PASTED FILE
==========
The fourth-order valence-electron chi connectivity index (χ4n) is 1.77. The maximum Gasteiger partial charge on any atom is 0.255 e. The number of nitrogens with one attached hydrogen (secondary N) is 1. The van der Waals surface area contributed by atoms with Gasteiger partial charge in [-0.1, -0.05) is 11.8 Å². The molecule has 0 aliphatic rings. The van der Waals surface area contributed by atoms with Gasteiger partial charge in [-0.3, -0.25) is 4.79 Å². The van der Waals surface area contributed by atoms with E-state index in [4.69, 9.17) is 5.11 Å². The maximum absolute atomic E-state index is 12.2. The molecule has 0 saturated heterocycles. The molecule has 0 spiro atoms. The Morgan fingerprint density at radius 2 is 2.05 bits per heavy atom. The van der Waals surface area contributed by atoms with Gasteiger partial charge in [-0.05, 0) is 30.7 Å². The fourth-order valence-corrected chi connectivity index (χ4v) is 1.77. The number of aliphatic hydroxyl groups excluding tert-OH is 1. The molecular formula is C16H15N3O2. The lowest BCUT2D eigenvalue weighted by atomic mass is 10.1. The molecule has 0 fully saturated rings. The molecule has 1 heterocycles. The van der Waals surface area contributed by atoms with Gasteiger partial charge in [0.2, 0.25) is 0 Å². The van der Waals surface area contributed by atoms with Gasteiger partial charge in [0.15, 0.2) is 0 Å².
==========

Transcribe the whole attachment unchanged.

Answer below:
The fourth-order valence-electron chi connectivity index (χ4n) is 1.77. The maximum Gasteiger partial charge on any atom is 0.255 e. The number of nitrogens with one attached hydrogen (secondary N) is 1. The van der Waals surface area contributed by atoms with Gasteiger partial charge in [-0.1, -0.05) is 11.8 Å². The molecule has 0 aliphatic rings. The van der Waals surface area contributed by atoms with Gasteiger partial charge in [-0.3, -0.25) is 4.79 Å². The van der Waals surface area contributed by atoms with E-state index in [4.69, 9.17) is 5.11 Å². The maximum absolute atomic E-state index is 12.2. The molecule has 0 saturated heterocycles. The molecule has 0 spiro atoms. The Morgan fingerprint density at radius 2 is 2.05 bits per heavy atom. The van der Waals surface area contributed by atoms with Gasteiger partial charge in [-0.05, 0) is 30.7 Å². The fourth-order valence-corrected chi connectivity index (χ4v) is 1.77. The number of aliphatic hydroxyl groups excluding tert-OH is 1. The molecular formula is C16H15N3O2. The lowest BCUT2D eigenvalue weighted by atomic mass is 10.1. The molecule has 0 fully saturated rings. The molecule has 1 heterocycles. The van der Waals surface area contributed by atoms with Gasteiger partial charge in [0.2, 0.25) is 0 Å². The van der Waals surface area contributed by atoms with Gasteiger partial charge in [0.15, 0.2) is 0 Å².